This summer, I found myself re-reading Alice Walker's The Color Purple, a book that is both wonderful and awful. After finishing, I asked myself, "Why do some books by great authors (or parts of books by great authors) work so well, while others fail?"
Searching for home -- for a safe place to rest your head, grow a family, and be part of a community -- occupies the heart of Morrison's body of work. How fitting then that her latest book has such a simple title: Home.
With the publication of Toure's Who's Afraid of Post-Blackness, I have been inundated with requests for my 1989 essay, "The New Black Aesthetic," to which Toure's enjoyable work is a book-length update and homage.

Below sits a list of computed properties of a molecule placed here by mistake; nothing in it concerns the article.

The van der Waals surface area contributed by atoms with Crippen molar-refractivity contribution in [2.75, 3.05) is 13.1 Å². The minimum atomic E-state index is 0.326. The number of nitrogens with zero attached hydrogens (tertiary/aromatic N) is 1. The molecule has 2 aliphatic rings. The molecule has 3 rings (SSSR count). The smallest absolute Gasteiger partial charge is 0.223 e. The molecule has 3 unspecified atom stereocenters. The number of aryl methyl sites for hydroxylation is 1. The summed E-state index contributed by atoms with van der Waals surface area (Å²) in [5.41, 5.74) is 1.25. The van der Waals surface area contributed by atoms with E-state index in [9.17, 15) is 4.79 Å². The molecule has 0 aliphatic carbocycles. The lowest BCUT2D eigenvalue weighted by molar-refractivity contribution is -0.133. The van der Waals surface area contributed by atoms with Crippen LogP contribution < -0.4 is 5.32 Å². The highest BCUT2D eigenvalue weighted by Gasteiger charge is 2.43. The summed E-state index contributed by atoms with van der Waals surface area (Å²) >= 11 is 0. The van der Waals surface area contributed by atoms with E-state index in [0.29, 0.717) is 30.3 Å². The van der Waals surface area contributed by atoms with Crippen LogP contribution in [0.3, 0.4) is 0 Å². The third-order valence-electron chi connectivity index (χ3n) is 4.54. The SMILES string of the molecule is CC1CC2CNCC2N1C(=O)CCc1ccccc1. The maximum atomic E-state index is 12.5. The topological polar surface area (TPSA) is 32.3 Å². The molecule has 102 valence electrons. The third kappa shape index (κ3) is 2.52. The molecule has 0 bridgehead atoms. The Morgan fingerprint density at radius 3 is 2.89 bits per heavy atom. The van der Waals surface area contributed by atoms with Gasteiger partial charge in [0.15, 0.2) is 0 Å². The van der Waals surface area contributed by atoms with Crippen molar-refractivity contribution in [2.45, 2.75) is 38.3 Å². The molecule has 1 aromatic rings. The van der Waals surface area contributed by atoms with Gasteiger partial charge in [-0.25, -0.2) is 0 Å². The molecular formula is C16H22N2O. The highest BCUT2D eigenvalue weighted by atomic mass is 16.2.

A great book happens when I pick up a book and can't put it down again; when I cannot suppress the sighs upon finishing it; when I cannot wait to tell everyone I know: read this book! But how to pick a favorite?
There are plenty of cases where an author's masterpiece deserves the top billing it gets in the author's canon. But then there are the cases where a writer's most famous book is not the writer's best book.
OK, so the headline's a lie, but it's certainly not beyond the realm of possibility -- not in an age in which Snooki from The Jersey Shore is paid more than literary legend Toni Morrison to speak at the same university.